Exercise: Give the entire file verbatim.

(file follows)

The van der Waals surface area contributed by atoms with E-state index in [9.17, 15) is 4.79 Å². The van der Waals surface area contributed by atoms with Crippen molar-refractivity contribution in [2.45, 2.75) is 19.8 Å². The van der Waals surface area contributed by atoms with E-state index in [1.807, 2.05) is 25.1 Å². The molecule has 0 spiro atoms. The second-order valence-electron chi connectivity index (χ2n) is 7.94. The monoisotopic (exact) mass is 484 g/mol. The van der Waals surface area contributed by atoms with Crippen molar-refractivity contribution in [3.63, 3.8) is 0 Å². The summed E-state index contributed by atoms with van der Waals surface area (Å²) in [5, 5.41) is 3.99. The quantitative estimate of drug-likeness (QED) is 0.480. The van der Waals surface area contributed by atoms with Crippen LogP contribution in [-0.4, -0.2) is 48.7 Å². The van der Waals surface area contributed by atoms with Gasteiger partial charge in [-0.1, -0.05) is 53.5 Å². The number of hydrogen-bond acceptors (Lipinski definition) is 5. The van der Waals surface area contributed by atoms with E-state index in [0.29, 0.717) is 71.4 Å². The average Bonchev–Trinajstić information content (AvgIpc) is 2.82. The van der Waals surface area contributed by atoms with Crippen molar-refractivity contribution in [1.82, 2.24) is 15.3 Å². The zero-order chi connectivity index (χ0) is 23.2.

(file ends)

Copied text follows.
The van der Waals surface area contributed by atoms with E-state index in [9.17, 15) is 4.79 Å². The van der Waals surface area contributed by atoms with Crippen molar-refractivity contribution in [2.45, 2.75) is 19.8 Å². The van der Waals surface area contributed by atoms with E-state index in [1.807, 2.05) is 25.1 Å². The molecule has 0 spiro atoms. The second-order valence-electron chi connectivity index (χ2n) is 7.94. The monoisotopic (exact) mass is 484 g/mol. The van der Waals surface area contributed by atoms with Crippen molar-refractivity contribution in [3.63, 3.8) is 0 Å². The summed E-state index contributed by atoms with van der Waals surface area (Å²) in [5, 5.41) is 3.99. The quantitative estimate of drug-likeness (QED) is 0.480. The van der Waals surface area contributed by atoms with Crippen LogP contribution in [-0.4, -0.2) is 48.7 Å². The van der Waals surface area contributed by atoms with Gasteiger partial charge in [-0.1, -0.05) is 53.5 Å². The number of hydrogen-bond acceptors (Lipinski definition) is 5. The van der Waals surface area contributed by atoms with E-state index in [0.29, 0.717) is 71.4 Å². The average Bonchev–Trinajstić information content (AvgIpc) is 2.82. The van der Waals surface area contributed by atoms with Crippen molar-refractivity contribution in [1.82, 2.24) is 15.3 Å². The zero-order chi connectivity index (χ0) is 23.2.